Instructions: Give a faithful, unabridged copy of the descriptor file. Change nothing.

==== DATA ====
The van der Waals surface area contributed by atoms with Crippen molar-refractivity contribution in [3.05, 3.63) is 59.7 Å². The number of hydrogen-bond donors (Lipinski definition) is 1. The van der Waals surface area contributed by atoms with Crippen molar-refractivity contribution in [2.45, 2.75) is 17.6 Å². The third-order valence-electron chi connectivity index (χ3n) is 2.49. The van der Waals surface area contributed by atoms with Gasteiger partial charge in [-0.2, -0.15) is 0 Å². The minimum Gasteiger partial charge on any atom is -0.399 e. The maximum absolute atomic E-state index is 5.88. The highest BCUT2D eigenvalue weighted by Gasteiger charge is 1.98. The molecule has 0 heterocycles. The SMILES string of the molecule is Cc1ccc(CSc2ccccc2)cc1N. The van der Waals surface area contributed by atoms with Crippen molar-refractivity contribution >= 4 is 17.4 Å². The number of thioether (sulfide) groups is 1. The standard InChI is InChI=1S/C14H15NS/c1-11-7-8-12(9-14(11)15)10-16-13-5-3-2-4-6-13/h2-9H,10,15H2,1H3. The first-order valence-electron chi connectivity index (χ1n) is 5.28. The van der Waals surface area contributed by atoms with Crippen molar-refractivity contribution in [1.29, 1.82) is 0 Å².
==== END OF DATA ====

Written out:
The van der Waals surface area contributed by atoms with Crippen molar-refractivity contribution in [3.05, 3.63) is 59.7 Å². The number of hydrogen-bond donors (Lipinski definition) is 1. The van der Waals surface area contributed by atoms with Crippen molar-refractivity contribution in [2.45, 2.75) is 17.6 Å². The third-order valence-electron chi connectivity index (χ3n) is 2.49. The van der Waals surface area contributed by atoms with Gasteiger partial charge in [-0.2, -0.15) is 0 Å². The minimum Gasteiger partial charge on any atom is -0.399 e. The maximum absolute atomic E-state index is 5.88. The highest BCUT2D eigenvalue weighted by Gasteiger charge is 1.98. The molecule has 0 heterocycles. The SMILES string of the molecule is Cc1ccc(CSc2ccccc2)cc1N. The van der Waals surface area contributed by atoms with Crippen molar-refractivity contribution >= 4 is 17.4 Å². The number of thioether (sulfide) groups is 1. The standard InChI is InChI=1S/C14H15NS/c1-11-7-8-12(9-14(11)15)10-16-13-5-3-2-4-6-13/h2-9H,10,15H2,1H3. The first-order valence-electron chi connectivity index (χ1n) is 5.28. The van der Waals surface area contributed by atoms with Crippen molar-refractivity contribution in [1.29, 1.82) is 0 Å².